Nilay Vaish
2012-08-25 14:39:20 UTC
Permalink
Post by Andreas Hansson
Hi Nilay,
Ok. Could you perhaps show how to make a traffic generator that would
850 Mbyte/s read to a specific address range for time T1, then idling for
T2. Repeat the above.
The whole point is to mimic the traffic of real IP components that we do
not yet have models for.
I am not sure I understand how to do something like this with what is
there at the moment.
There is at least one tester in gem5 that supports specifying the rate at
which traffic is pushed in to the network.

But that said, why is it required that this particular traffic pattern
that you need should be supported in gem5? There are an infinite number of
traffic patterns that can be created. I don't think we are trying to
create something that can be used to generate any traffic pattern. The
infrastructure should be flexible enough that if some one needs a new
traffic pattern, he/she can modify the traffic generator with as less
effort as possible.

--
Nilay
Ali Saidi
2012-08-25 15:20:05 UTC
Permalink
Post by Andreas Hansson
Hi Nilay,
Ok. Could you perhaps show how to make a traffic generator that would
850 Mbyte/s read to a specific address range for time T1, then idling for
T2. Repeat the above.
The whole point is to mimic the traffic of real IP components that we do
not yet have models for.
I am not sure I understand how to do something like this with what is
there at the moment.
There is at least one tester in gem5 that supports specifying the rate at which traffic is pushed in to the network.
But that said, why is it required that this particular traffic pattern that you need should be supported in gem5? There are an infinite number of traffic patterns that can be created. I don't think we are trying to create something that can be used to generate any traffic pattern. The infrastructure should be flexible enough that if some one needs a new traffic pattern, he/she can modify the traffic generator with as less effort as possible
Hi Nilay,

I think the point that Andreas is trying to make is that traffic generators are useful for more than testing and people want to to use traffic generators to inject traffic into the systems (many systems have lots of other traffic going through them, not just CPU traffic). The traffic generator we posted lets the user specifies a configuration file that describes what kind of traffic that generator will generate. You can create infinite different configurations including one that emulates an hdlcd controller, video encoders or decoders, etc. Anyone who is interested in a client system should be interested in traffic from other components in the system and this traffic generator is a good way to produce some traffic for that purpose. It's far more configurable than the testers that currentl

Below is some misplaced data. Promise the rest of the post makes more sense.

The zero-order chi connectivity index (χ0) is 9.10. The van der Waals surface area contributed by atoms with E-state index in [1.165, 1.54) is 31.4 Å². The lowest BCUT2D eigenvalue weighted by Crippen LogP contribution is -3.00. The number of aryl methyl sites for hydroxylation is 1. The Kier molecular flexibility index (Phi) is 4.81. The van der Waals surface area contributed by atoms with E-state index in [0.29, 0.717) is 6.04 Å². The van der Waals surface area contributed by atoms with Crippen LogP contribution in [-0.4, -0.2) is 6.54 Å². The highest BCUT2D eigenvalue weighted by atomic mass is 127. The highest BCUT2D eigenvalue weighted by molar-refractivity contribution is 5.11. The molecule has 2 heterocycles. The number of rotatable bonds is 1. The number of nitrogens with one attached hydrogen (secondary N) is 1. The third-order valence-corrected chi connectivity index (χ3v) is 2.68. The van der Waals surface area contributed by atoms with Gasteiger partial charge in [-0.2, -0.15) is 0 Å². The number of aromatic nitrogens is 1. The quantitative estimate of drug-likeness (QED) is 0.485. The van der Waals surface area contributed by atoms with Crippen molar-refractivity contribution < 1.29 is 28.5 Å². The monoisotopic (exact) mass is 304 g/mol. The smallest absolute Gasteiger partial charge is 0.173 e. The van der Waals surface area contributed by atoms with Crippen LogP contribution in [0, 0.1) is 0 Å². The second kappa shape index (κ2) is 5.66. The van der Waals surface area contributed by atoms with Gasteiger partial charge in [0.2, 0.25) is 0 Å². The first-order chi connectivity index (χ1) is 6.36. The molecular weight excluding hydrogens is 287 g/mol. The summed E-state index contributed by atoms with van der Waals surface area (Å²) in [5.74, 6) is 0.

y are in gem5.

The meta-question I have is, why do you care that much? It's a reasonably small piece of code that is well documented and comes with a set of regression tests. It seems like exactly the thing we want in the repository.

Thanks,

Ali
Nilay Vaish
2012-08-25 23:40:22 UTC
Permalink
Post by Andreas Hansson
Hi Nilay,
I think the point that Andreas is trying to make is that traffic
generators are useful for more than testing and people want to to use
traffic generators to inject traffic into the systems (many systems have
lots of other traffic going through them, not just CPU traffic). The
traffic generator we posted lets the user specifies a configuration file
that describes what kind of traffic that generator will generate. You
can create infinite different configurations including one that emulates
an hdlcd controller, video encoders or decoders, etc. Anyone who is
interested in a client system should be interested in traffic from other
components in the system and this traffic generator is a good way to
produce some traffic for that purpose. It's far more configurable than
the testers that currently are in gem5.
The meta-question I have is, why do you care that much? It's a
reasonably small piece of code that is well documented and comes with a
set of regression tests. It seems like exactly the thing we want in the
repository.
Since we already have some traffic generators in place, we should be
upgrading those if possible. I would prefer if we have only a single way
to generate a given type of traffic.

--
Nilay
Andreas Hansson
2012-08-26 05:45:09 UTC
Permalink
Hi Nilay,

I see your point. However, there is currently nothing in gem5 to simulate
the "non-CPU" components in a System on Chip, and that is why we are
adding this traffic generator.

The framework based on the state graphs also enables us to e.g. add a
probabilistic behaviour in terms of graph traversal, and all the "vanilla"
network patterns (that have nothing at all to do with real lifeŠuniform
random, bit reversal, tornado etc) can also be generated if anyone
strongly feels like they add any value.

I would suggest:

1) Get the new traffic generator in there. Perhaps src/mem is not the
right location, but it is definitely not a CPU or a tester, so suggestions
are welcome.

2) Progressively rebase some of the existing testers on the more generic
traffic generator.

It is also worth noting that the existing testers are cycle callable (they
tick even when there is nothing to do) and the new traffic generator is
purely event-based.

Andreas
Post by Nilay Vaish
Post by Andreas Hansson
Hi Nilay,
I think the point that Andreas is trying to make is that traffic
generators are useful for more than testing and people want to to use
traffic generators to inject traffic into the systems (many systems have
lots of other traffic going through them, not just CPU traffic). The
traffic generator we posted lets the user specifies a configuration file